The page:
Solaris has always been one of the easier OSes to move between machines. When we would try to boot Solaris on a newly prototyped SPARC machine (back in the day when I worked in the SPARC H/W org), we would install a Solaris image on an older SPARC machine, and then fix it up so that it could boot on the prototype. Once OBP could load unix, it usually took us a day or two to work through the H/W, FPGA, OBP, and Solaris bugs so we could get to multiuser login.

Now that we have zfs root, it's more difficult, and at the same time, much more powerful. zfs stores platform specific boot information in it's meta data which isn't easily accessed, making it more difficult. But, zfs supports live snapshots which makes it much more powerful.

With zfs, we can "easily move" the machine from one "machine" to another. This generally applies to S10 and Opensolaris, as long as it's running a zfs root.. You can go from a physical machine, VirtualBox guest, xVM guest, etc. to a different physical machine, VirtualBox guest, xVM guest, etc.

For an example, I thought I would share some tricks on how you can transform a x86 box running OpenSolaris to a VirtualBox guest without ever shutting down or rebooting the x86 box.

The first thing you want to do is boot a new VirtualBox guest with an OpenSolaris live install iso. You want to make sure that the zfs version in the install iso matches the zfs version on your x86 box.

Once you have booted the install iso, open a shell. Enable ssh, and then run format. Write down the disk your going to use (e.g. c4t0d0s0), then run fdisk from within format. Usually you will create a single disk partition for Solaris here.. Exit fdisk saving your changes.

Now partition your Solaris disk. Select the 0 partition, set the tag to "root" (without the quotes), and set the range from 1 to the last cylinder. Make sure partition 8 is set to 0 - 0 cylinders, then label the disk and exit format.

On your x86 box, write down your hostname and hostid info.

	: core2[1]#; hostname
        core2
	: core2[1]#; hostid
	05bdb9c2
	: core2[1]#; echo "hw_serial,0xa?B" | mdb -k
	hw_serial:
	hw_serial: 39 36 33 31 39 39 33 38 0 0
On your VirtualBox guest, update hostname and hostid to match your x86 system.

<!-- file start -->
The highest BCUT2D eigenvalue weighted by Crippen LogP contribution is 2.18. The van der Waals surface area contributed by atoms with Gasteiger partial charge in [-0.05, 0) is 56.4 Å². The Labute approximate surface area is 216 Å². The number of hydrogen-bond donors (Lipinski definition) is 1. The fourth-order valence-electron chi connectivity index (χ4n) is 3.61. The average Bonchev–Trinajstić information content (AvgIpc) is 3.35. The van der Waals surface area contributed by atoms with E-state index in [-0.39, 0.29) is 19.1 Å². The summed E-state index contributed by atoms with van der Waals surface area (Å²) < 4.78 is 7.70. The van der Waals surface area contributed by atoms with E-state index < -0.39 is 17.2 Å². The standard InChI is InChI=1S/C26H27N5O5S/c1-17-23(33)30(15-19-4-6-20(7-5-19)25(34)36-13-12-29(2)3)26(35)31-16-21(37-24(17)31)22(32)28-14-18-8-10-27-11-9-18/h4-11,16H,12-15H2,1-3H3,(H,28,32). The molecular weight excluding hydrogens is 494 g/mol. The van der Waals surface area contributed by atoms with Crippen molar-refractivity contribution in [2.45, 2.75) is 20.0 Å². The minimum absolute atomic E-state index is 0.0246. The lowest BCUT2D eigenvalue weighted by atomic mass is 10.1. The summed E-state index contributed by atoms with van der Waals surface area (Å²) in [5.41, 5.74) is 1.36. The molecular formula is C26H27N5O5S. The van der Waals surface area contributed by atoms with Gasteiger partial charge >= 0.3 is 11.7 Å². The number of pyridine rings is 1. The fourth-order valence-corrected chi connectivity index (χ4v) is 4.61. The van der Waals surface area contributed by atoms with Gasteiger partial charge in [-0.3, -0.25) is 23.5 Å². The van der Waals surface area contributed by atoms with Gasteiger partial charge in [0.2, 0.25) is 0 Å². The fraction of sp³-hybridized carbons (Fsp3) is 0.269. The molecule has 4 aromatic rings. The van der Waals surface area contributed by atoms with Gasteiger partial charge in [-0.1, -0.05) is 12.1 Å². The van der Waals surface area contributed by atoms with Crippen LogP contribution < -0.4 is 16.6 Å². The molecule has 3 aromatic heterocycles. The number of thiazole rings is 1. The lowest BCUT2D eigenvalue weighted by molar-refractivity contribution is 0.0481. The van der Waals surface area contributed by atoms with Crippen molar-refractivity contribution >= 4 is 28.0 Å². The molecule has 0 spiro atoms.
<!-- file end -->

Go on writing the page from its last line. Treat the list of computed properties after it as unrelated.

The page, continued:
root@opensolaris:~# hostname core2
	root@core2:~# hostid
	00041f55
	root@core2:~# echo "hw_serial/v 39 36 33 31 39 39 33 38 0 0" | mdb -kw
	root@core2:~# hostid
	05bdb9c2
	root@core2:~# 
Now, create the zfs root on the VirtualBox guest using the disk you saw in format. Make sure that you create the zpool on slice 0 (s0). If your moving multiple pools, you'll probably want to setup multiple pools on the guest now too.
   zpool create -R /a -f rpool /dev/dsk/c4t0d0s0
Back to the x86 system, snapshot the root pool, then send it to the opensolaris guest (which is 192.168.0.117 in my example). Do the same for all pools you want to move.
   zfs snapshot -r rpool@p2v
   zfs send -R rpool@p2v | ssh jack@192.168.0.117 pfexec /usr/sbin/zfs receive -dF rpool
Once this completes, if the x86 system is actively being used, you'll want to shut down the apps your using (e.g. databases, etc.), take a snapshot again, then do a differencing zfs send to do a final sync.

Back on the VirtualBox guest, lets finalize the disk. Set bootfs to the BE you want to boot.

   zpool set bootfs='rpool/ROOT/--your-bootfs--' rpool
On the VirtualBox guest, install grub
   /a/sbin/installgrub /a/boot/grub/stage1 /a/boot/grub/stage2 /dev/rdsk/c4t0d0s0
If your NICs are different, you need to update them. If you have hostname.--nic-- and dhcp.--nic-- files, update them to point to your new NIC(s). You may have neither. Or you may only have a hostname.--nic--. You may also have to update /a/etc/nwam/llp. For multiple BEs, don't forget to update the NICs in all the BEs you want to boot.
   devfsadm -r /a -i e1000g
   mv /a/etc/hostname.--oldnic-- /a/etc/hostname.e1000g0
   mv /a/etc/hostname.--oldnic-- /a/etc/dhcp.e1000g0
If your using the same IP, you may want to take your x86 box off the net now... Eject the CDROM and reboot your VirtualBox guest... Hopefully it booted right up :-)
About

mrj

Search

Categories
Archives
« January 2010
SunMonTueWedThuFriSat
     
1
2
3
4
5
6
7
8
9
10
11
12
13
14
16
17
18
21
22
23
24
25
26
27
28
29
30
31
      
Today